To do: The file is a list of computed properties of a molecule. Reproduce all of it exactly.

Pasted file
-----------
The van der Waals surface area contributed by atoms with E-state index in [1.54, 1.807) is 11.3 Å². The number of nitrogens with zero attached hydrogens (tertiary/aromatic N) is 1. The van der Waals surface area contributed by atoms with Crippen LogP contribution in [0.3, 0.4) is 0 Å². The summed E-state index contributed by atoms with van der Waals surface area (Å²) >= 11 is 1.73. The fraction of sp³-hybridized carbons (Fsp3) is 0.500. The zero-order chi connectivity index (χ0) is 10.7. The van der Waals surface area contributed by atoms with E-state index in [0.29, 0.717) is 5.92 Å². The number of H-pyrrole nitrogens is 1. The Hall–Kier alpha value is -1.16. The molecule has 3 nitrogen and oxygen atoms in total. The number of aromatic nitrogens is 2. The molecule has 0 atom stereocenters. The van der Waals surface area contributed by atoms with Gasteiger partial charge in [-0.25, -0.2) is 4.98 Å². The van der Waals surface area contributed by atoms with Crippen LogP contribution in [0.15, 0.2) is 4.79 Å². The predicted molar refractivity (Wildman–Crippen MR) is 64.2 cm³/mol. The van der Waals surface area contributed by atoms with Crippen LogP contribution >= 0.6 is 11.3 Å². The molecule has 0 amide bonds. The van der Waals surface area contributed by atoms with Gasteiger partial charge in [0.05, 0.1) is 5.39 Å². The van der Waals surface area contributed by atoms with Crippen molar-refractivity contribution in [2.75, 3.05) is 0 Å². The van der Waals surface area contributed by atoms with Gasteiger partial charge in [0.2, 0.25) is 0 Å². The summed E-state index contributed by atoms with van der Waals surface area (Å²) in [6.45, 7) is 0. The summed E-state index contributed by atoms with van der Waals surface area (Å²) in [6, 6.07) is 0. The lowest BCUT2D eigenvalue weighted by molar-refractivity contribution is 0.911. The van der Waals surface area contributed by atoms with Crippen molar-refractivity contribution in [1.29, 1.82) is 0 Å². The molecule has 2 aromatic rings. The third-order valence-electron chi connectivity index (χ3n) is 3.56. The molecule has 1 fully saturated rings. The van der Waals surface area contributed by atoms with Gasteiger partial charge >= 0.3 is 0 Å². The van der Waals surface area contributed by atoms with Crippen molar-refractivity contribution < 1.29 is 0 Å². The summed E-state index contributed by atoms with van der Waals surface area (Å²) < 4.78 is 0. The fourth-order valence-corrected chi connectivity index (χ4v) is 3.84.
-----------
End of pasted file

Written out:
The van der Waals surface area contributed by atoms with E-state index in [1.54, 1.807) is 11.3 Å². The number of nitrogens with zero attached hydrogens (tertiary/aromatic N) is 1. The van der Waals surface area contributed by atoms with Crippen LogP contribution in [0.3, 0.4) is 0 Å². The summed E-state index contributed by atoms with van der Waals surface area (Å²) >= 11 is 1.73. The fraction of sp³-hybridized carbons (Fsp3) is 0.500. The zero-order chi connectivity index (χ0) is 10.7. The van der Waals surface area contributed by atoms with E-state index in [0.29, 0.717) is 5.92 Å². The number of H-pyrrole nitrogens is 1. The Hall–Kier alpha value is -1.16. The molecule has 3 nitrogen and oxygen atoms in total. The number of aromatic nitrogens is 2. The molecule has 0 atom stereocenters. The van der Waals surface area contributed by atoms with Gasteiger partial charge in [-0.25, -0.2) is 4.98 Å². The van der Waals surface area contributed by atoms with Crippen LogP contribution in [0.15, 0.2) is 4.79 Å². The predicted molar refractivity (Wildman–Crippen MR) is 64.2 cm³/mol. The van der Waals surface area contributed by atoms with Crippen LogP contribution >= 0.6 is 11.3 Å². The molecule has 0 amide bonds. The van der Waals surface area contributed by atoms with Gasteiger partial charge in [0.05, 0.1) is 5.39 Å². The van der Waals surface area contributed by atoms with Crippen molar-refractivity contribution in [2.75, 3.05) is 0 Å². The van der Waals surface area contributed by atoms with Gasteiger partial charge in [0.2, 0.25) is 0 Å². The summed E-state index contributed by atoms with van der Waals surface area (Å²) in [6.45, 7) is 0. The summed E-state index contributed by atoms with van der Waals surface area (Å²) in [6, 6.07) is 0. The lowest BCUT2D eigenvalue weighted by molar-refractivity contribution is 0.911. The van der Waals surface area contributed by atoms with Crippen molar-refractivity contribution in [1.29, 1.82) is 0 Å². The molecule has 2 aromatic rings. The third-order valence-electron chi connectivity index (χ3n) is 3.56. The molecule has 1 fully saturated rings. The van der Waals surface area contributed by atoms with Gasteiger partial charge >= 0.3 is 0 Å². The van der Waals surface area contributed by atoms with Crippen molar-refractivity contribution < 1.29 is 0 Å². The summed E-state index contributed by atoms with van der Waals surface area (Å²) < 4.78 is 0. The fourth-order valence-corrected chi connectivity index (χ4v) is 3.84.